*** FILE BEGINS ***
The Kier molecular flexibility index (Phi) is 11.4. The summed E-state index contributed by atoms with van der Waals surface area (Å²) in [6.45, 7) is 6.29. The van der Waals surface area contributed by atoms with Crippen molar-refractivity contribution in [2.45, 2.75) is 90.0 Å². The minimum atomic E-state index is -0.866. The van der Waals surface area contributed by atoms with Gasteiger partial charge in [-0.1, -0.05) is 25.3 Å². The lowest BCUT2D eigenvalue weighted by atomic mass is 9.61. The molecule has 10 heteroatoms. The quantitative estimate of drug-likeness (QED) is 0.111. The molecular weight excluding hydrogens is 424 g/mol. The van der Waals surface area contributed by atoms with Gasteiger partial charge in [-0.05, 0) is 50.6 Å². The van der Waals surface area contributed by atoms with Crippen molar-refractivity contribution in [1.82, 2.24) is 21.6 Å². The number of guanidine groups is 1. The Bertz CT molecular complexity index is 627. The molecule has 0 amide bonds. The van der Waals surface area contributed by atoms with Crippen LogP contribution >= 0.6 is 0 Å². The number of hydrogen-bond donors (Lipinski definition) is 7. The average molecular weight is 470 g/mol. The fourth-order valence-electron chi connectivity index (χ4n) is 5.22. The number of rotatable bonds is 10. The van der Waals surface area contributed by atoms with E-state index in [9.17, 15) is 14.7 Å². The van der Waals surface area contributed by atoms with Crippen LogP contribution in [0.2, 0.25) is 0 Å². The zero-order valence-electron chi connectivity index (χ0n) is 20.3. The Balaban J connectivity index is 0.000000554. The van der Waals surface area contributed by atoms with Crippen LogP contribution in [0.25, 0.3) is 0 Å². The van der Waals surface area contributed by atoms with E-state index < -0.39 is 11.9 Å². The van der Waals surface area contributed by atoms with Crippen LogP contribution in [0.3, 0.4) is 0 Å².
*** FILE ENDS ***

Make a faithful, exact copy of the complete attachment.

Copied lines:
The Kier molecular flexibility index (Phi) is 11.4. The summed E-state index contributed by atoms with van der Waals surface area (Å²) in [6.45, 7) is 6.29. The van der Waals surface area contributed by atoms with Crippen molar-refractivity contribution in [2.45, 2.75) is 90.0 Å². The minimum atomic E-state index is -0.866. The van der Waals surface area contributed by atoms with Gasteiger partial charge in [-0.1, -0.05) is 25.3 Å². The lowest BCUT2D eigenvalue weighted by atomic mass is 9.61. The molecule has 10 heteroatoms. The quantitative estimate of drug-likeness (QED) is 0.111. The molecular weight excluding hydrogens is 424 g/mol. The van der Waals surface area contributed by atoms with Gasteiger partial charge in [-0.05, 0) is 50.6 Å². The van der Waals surface area contributed by atoms with Crippen molar-refractivity contribution in [1.82, 2.24) is 21.6 Å². The number of guanidine groups is 1. The Bertz CT molecular complexity index is 627. The molecule has 0 amide bonds. The van der Waals surface area contributed by atoms with Crippen LogP contribution >= 0.6 is 0 Å². The number of hydrogen-bond donors (Lipinski definition) is 7. The average molecular weight is 470 g/mol. The fourth-order valence-electron chi connectivity index (χ4n) is 5.22. The number of rotatable bonds is 10. The van der Waals surface area contributed by atoms with E-state index in [9.17, 15) is 14.7 Å². The van der Waals surface area contributed by atoms with Crippen LogP contribution in [0.2, 0.25) is 0 Å². The zero-order valence-electron chi connectivity index (χ0n) is 20.3. The Balaban J connectivity index is 0.000000554. The van der Waals surface area contributed by atoms with Crippen LogP contribution in [0.25, 0.3) is 0 Å². The van der Waals surface area contributed by atoms with E-state index < -0.39 is 11.9 Å². The van der Waals surface area contributed by atoms with Crippen LogP contribution in [0.3, 0.4) is 0 Å².